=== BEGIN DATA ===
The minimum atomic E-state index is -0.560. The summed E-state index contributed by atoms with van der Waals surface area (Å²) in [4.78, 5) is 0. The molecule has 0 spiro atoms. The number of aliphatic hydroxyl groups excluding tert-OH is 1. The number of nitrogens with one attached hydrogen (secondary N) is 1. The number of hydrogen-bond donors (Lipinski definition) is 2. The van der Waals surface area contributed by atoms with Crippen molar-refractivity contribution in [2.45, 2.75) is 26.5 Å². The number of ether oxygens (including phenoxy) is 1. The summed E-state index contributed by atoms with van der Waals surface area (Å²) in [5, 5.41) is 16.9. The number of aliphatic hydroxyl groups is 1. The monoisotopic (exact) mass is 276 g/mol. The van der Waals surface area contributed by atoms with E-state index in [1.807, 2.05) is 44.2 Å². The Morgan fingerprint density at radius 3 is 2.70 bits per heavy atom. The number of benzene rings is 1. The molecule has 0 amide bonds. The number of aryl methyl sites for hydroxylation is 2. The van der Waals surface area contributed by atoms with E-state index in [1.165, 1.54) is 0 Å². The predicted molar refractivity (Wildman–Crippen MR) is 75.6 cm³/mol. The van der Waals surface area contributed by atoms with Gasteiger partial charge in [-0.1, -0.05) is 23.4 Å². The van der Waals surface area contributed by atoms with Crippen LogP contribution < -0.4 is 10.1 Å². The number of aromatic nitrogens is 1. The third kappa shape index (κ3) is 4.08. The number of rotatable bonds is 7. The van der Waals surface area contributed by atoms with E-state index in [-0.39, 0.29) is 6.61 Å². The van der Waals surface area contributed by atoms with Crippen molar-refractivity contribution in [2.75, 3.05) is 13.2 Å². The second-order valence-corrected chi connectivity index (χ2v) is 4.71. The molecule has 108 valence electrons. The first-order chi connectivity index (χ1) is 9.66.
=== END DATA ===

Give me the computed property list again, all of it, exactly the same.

The minimum atomic E-state index is -0.560. The summed E-state index contributed by atoms with van der Waals surface area (Å²) in [4.78, 5) is 0. The molecule has 0 spiro atoms. The number of aliphatic hydroxyl groups excluding tert-OH is 1. The number of nitrogens with one attached hydrogen (secondary N) is 1. The number of hydrogen-bond donors (Lipinski definition) is 2. The van der Waals surface area contributed by atoms with Crippen molar-refractivity contribution in [2.45, 2.75) is 26.5 Å². The number of ether oxygens (including phenoxy) is 1. The summed E-state index contributed by atoms with van der Waals surface area (Å²) in [5, 5.41) is 16.9. The number of aliphatic hydroxyl groups is 1. The monoisotopic (exact) mass is 276 g/mol. The van der Waals surface area contributed by atoms with E-state index in [1.807, 2.05) is 44.2 Å². The Morgan fingerprint density at radius 3 is 2.70 bits per heavy atom. The number of benzene rings is 1. The molecule has 0 amide bonds. The number of aryl methyl sites for hydroxylation is 2. The van der Waals surface area contributed by atoms with E-state index in [1.165, 1.54) is 0 Å². The predicted molar refractivity (Wildman–Crippen MR) is 75.6 cm³/mol. The van der Waals surface area contributed by atoms with Gasteiger partial charge in [-0.1, -0.05) is 23.4 Å². The van der Waals surface area contributed by atoms with Crippen LogP contribution < -0.4 is 10.1 Å². The number of aromatic nitrogens is 1. The third kappa shape index (κ3) is 4.08. The number of rotatable bonds is 7. The van der Waals surface area contributed by atoms with E-state index in [-0.39, 0.29) is 6.61 Å². The van der Waals surface area contributed by atoms with Crippen molar-refractivity contribution in [2.75, 3.05) is 13.2 Å². The second-order valence-corrected chi connectivity index (χ2v) is 4.71. The molecule has 108 valence electrons. The first-order chi connectivity index (χ1) is 9.66.